GNcareers, from Gulf News

UAE gratuity pay not enough for retirement

About eight out of 10 people (83 per cent) in the UAE are now feeling anxious that their gratuity pay won't be sufficient to meet their retirement needs, according to a new study by Zurich International Life.
Unlike most developed countries, the UAE has no mandatory pension system in place, so the majority of employees who choose to go back to their home country and retire will likely have to rely solely on their gratuity to get by as they grow older.
Gratuity serves as a separation pay for employees at the end of their contract. The amount received depends on the staff’s last basic salary and the length of service. Allowances and other compensation outside the basic salary are usually not included in the gratuity calculation
UAE expatriates said companies only need to increase the gratuity provisions so that they will have more savings to look forward to when they retire.
Ruth, an expatriate from the Philippines who is in her 40s, has been working for the same company for seven years now. She calculated that if she quits her job soon, she will receive about Dh30,000 in gratuity.
"If I retire with that amount of money, that's not going to last me several years. That amount is a joke," she said.

"The problem is that companies calculate the end-of-service compensation based on the employee's basic salary, which in most cases, is equivalent to only 50 per cent of the gross pay. In the end, the employee receives peanuts," she said.
Experts, however, said that employees should try to supplement their gratuity with additional savings. Companies should also step in and implement a savings plan to ensure their staff will have enough money to dip into when they retire.
Peter Cox, head of international pensions at Zurich International Life, said on Sunday that the majority of employees in the country are not saving enough for retirement because there is a lack of awareness on the importance of saving and there is no system in place that encourages people to prepare for their later life.
“Individuals are living for today and not making preparations for their later life. Potentially, people will be spending a greater amount of time in retirement as they will live longer than previous generations,” Cox told Gulf News.
Zurich’s survey, which included responses from 1,000 UAE residents, highlights the lack of a retirement savings culture in the country and supported its earlier study that found only a third (33 per cent) of UAE residents have a formal retirement plan.

“In most other developed economies, retirement savings is facilitated through the workplace by employers. They provide the opportunity for their employees to save in a cost-effective environment, either through stipulating a mandatory monthly savings amount or by matching employee voluntary contributions up to a specified limit,” Cox said.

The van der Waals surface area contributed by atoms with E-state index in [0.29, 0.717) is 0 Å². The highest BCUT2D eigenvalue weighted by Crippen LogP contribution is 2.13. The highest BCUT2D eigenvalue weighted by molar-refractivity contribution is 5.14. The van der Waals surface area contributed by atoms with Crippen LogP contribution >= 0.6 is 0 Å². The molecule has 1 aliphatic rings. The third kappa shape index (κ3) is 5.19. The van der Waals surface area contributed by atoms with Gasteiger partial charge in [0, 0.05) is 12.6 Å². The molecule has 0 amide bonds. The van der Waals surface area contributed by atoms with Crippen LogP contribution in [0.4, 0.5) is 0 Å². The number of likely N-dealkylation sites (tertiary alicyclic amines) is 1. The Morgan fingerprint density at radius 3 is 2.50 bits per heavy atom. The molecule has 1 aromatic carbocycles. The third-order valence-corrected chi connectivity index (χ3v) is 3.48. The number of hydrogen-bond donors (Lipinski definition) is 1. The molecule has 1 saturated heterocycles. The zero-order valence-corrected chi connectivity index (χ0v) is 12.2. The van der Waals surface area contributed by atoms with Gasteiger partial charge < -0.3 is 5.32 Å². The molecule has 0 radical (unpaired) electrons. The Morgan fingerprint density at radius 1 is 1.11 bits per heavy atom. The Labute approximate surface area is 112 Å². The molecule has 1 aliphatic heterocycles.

“This would be on top of any employer contribution in a company-sponsored arrangement. In the UAE, such plans are very rare. Many employers think that fulfilling their end-of-service gratuity obligation will be enough to achieve important goals of attracting, motivating and retaining key staff, but it is not.”
Without a proper retirement savings plan, Cox said, many people will be forced to either save more or work longer to ensure they are able to support themselves when they stop working. He said the employers should address the challenge not just by increasing staff salaries.
Cox challenged employers in the UAE to create a retirement savings culture to avoid the population, and in particular expatriates, heading towards a "retirement funding time bomb."
“Why not implement a retirement savings plan that rewards employees with longer service more so than those with short service? Savings may not be tax incentivized, but they can make it service-incentivised. Use it as a tool to recruit and retain talent, differentiating themselves from their peer group and create a win/win situation with staff,” Cox pointed out.
"It is very concerning that the majority of UAE residents do not have a retirement savings plan; nor use their gratuity towards their retirement. There needs to be a significant shift in attitude to encourage a savings culture. Employers can help to facilitate this cultural shift by providing a cost-effective way for their employees to save for their retirement rather than just focusing on paying their gratuity liability."